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So Few Stock-Market Winners, So Much Dead Weight

Just 4 percent of publicly traded companies account for all of the gains.

By Barry Ritholtz

(Bloomberg View) --I was intrigued by Jeff Sommer’s column in the Sunday New York Times business section with the headline, “The Best Investment Since 1926? Apple.”

As the headline indicated, “Apple has generated more profit for investors than any other American company.” At this time last year over that roughly 90-year period, the leader was Exxon Mobil Corp. Note that the oil giant has been publicly traded almost three times as long as Apple Inc.

Amazon.com Inc.’s annualized returns were the highest, at 37.4 percent, but it hasn’t been in existence long enough to create as much investor wealth; it ranked 14th on the list, which was created by Hendrik Bessembinder, finance professor at the W.P. Carey School of Business at Arizona State University. Other notable companies on the list include Facebook Inc., Visa Inc., Alphabet Inc. (Google), Microsoft Corp. and Berkshire Hathaway Inc.

But the column is also filled with several broad data points that are even more provocative:

Only 4 percent of all publicly traded stocks account for all of the net wealth earned by investors in the stock market since 1926, he has found. A mere 30 stocks account for 30 percent of the net wealth generated by stocks in that long period, and 50 stocks account for 40 percent of the net wealth.

Let that sink in a moment: Only one in 25 companies are responsible for all stock market gains. The other 24 of 25 stocks -- that’s 96 percent -- are essentially worthless ballast.

Therein lies the rub. Buried within that data point is the implied question all of investment management has been wrestling with since, well, forever: “How can investors find the top-performing stocks like Apple, Amazon and Exxon Mobil?”

More recently, the follow-up question has become, “And should they even bother trying?”

There are several ways an investor can own these winners, all of which fall into one of two categories: inclusivity and exclusivity.

The exclusive approach is to carefully screen and research every company that is publicly traded to home in on those rare outsized winners. Exclude everything else, own (what you hope is) are the best of the best stocks.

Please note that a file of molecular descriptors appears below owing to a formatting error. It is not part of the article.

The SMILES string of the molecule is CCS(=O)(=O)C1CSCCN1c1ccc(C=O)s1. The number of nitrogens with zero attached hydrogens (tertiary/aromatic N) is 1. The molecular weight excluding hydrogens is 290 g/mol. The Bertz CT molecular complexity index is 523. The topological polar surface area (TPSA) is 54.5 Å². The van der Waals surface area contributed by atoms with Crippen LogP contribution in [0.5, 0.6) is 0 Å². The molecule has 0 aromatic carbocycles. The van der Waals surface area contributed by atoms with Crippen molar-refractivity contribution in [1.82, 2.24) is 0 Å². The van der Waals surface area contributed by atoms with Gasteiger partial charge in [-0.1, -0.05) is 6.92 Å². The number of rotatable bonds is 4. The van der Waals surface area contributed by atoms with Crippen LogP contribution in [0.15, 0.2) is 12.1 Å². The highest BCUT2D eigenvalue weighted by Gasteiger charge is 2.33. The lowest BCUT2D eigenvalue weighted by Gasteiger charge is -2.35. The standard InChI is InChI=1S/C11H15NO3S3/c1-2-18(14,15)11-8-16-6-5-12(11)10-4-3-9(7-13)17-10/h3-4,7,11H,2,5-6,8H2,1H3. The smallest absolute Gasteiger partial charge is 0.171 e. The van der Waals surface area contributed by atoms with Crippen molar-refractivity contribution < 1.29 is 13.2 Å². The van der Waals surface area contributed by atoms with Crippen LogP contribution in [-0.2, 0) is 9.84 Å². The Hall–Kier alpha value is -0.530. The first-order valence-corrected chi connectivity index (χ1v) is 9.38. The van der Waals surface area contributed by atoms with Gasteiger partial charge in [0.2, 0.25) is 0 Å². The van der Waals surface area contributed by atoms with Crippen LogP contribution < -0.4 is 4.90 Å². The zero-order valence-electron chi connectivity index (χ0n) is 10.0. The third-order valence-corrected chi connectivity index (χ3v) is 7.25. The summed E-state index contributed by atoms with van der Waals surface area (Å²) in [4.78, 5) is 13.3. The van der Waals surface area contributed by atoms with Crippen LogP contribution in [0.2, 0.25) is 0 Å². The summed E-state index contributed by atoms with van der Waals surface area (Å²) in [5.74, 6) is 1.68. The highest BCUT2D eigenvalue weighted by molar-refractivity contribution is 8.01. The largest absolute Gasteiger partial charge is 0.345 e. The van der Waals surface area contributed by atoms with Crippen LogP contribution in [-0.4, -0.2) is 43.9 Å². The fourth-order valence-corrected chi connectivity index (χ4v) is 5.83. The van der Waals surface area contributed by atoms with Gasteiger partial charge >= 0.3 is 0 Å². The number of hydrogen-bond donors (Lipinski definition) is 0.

The inclusive approach is the opposite: buy just about every stock, thereby ensuring that you will own the big winners, as well as lots of mediocre performers and plenty of outright losers. This keeps your costs low, and time works in your favor. Eventually, winners push aside the losers, as they accumulate market capitalization-weighted size.

Each approach has its advantages and disadvantages. Their merits have been driving the debate over active versus passive investing, and alpha versus beta. Other approaches to inclusive-exclusive screening include factor investing and smart beta.

There are challenges.

The exclusive approach requires that a number of low-probability events break your way as an investor. First, you must develop a methodology that allows you to identify those rare companies that will generate outsized returns over time. At the same time, you must be able to avoid the various value traps and other false starts. These pitfalls historically have worked wonders at separating investors from their money.

Next, there is an implied question built into the first: Once you actually find these rare companies, you have to hold on to them. This too is much more challenging than most realize. The stellar stocks tend to have regular, gut-wrenching price slumps; the big winners above have all suffered retreats of 50, 60 even 90 percent on the way to becoming the biggest winners. Most investors lack the fortitude and discipline to manage the pain of these severe price fluctuations.

Once you get through those two challenges, you have to decide when to jettison these winners since nothing continues forever. As Sommer points out, General Motors Co. was a star from 1926 on -- that is, until it went bankrupt in June 2009 and basically wiped out equity investors. AT&T Inc., meanwhile, was broken into many smaller parts, some of which have done very well (Verizon Communications Inc.), while others not so much (Lucent).

As we have observed repeatedly, finding the very best companies to own is very difficult to do.

The inclusive approach has its challenges as well. Indexing is boring, and it gives you nothing to talk about at parties. It is considered a lazy way of investing, even un-American and antithetical to capitalism -- or worse.

But it does have two undeniable advantages for those hunting for the market’s biggest winners: First, it’s much less expensive, and second, it is guaranteed to work.

Think about that the next time you wistfully look at Amazon’s stock price.

This column does not necessarily reflect the opinion of the editorial board or Bloomberg LP and its owners.
 
Barry Ritholtz is a Bloomberg View columnist. He founded Ritholtz Wealth Management and was chief executive and director of equity research at FusionIQ, a quantitative research firm. He blogs at the Big Picture and is the author of “Bailout Nation: How Greed and Easy Money Corrupted Wall Street and Shook the World Economy.”

To contact the author of this story: Barry Ritholtz at [email protected] To contact the editor responsible for this story: James Greiff at [email protected]

For more columns from Bloomberg View, visit bloomberg.com/view

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